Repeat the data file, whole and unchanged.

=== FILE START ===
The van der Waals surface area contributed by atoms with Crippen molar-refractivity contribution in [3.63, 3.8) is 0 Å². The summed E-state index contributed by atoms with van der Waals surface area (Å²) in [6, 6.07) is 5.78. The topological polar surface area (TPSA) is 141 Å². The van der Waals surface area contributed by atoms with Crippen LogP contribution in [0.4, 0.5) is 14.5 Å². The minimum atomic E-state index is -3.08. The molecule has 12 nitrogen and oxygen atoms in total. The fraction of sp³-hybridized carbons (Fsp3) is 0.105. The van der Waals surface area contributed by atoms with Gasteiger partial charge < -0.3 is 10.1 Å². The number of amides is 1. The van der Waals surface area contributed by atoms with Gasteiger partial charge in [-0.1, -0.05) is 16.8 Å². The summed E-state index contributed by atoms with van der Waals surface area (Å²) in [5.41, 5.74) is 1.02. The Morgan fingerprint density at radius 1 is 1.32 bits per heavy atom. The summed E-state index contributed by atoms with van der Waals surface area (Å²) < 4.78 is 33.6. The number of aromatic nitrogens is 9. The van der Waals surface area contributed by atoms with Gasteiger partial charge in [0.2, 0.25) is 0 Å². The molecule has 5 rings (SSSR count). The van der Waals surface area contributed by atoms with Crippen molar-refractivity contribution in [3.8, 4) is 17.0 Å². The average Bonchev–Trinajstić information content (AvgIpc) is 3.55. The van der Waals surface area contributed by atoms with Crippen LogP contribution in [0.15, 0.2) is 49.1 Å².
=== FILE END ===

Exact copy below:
The van der Waals surface area contributed by atoms with Crippen molar-refractivity contribution in [3.63, 3.8) is 0 Å². The summed E-state index contributed by atoms with van der Waals surface area (Å²) in [6, 6.07) is 5.78. The topological polar surface area (TPSA) is 141 Å². The van der Waals surface area contributed by atoms with Crippen LogP contribution in [0.4, 0.5) is 14.5 Å². The minimum atomic E-state index is -3.08. The molecule has 12 nitrogen and oxygen atoms in total. The fraction of sp³-hybridized carbons (Fsp3) is 0.105. The van der Waals surface area contributed by atoms with Gasteiger partial charge < -0.3 is 10.1 Å². The number of amides is 1. The van der Waals surface area contributed by atoms with Gasteiger partial charge in [-0.1, -0.05) is 16.8 Å². The summed E-state index contributed by atoms with van der Waals surface area (Å²) in [5.41, 5.74) is 1.02. The Morgan fingerprint density at radius 1 is 1.32 bits per heavy atom. The summed E-state index contributed by atoms with van der Waals surface area (Å²) < 4.78 is 33.6. The number of aromatic nitrogens is 9. The van der Waals surface area contributed by atoms with Gasteiger partial charge in [0.2, 0.25) is 0 Å². The molecule has 5 rings (SSSR count). The van der Waals surface area contributed by atoms with Crippen molar-refractivity contribution in [3.8, 4) is 17.0 Å². The average Bonchev–Trinajstić information content (AvgIpc) is 3.55. The van der Waals surface area contributed by atoms with Crippen LogP contribution in [0.15, 0.2) is 49.1 Å².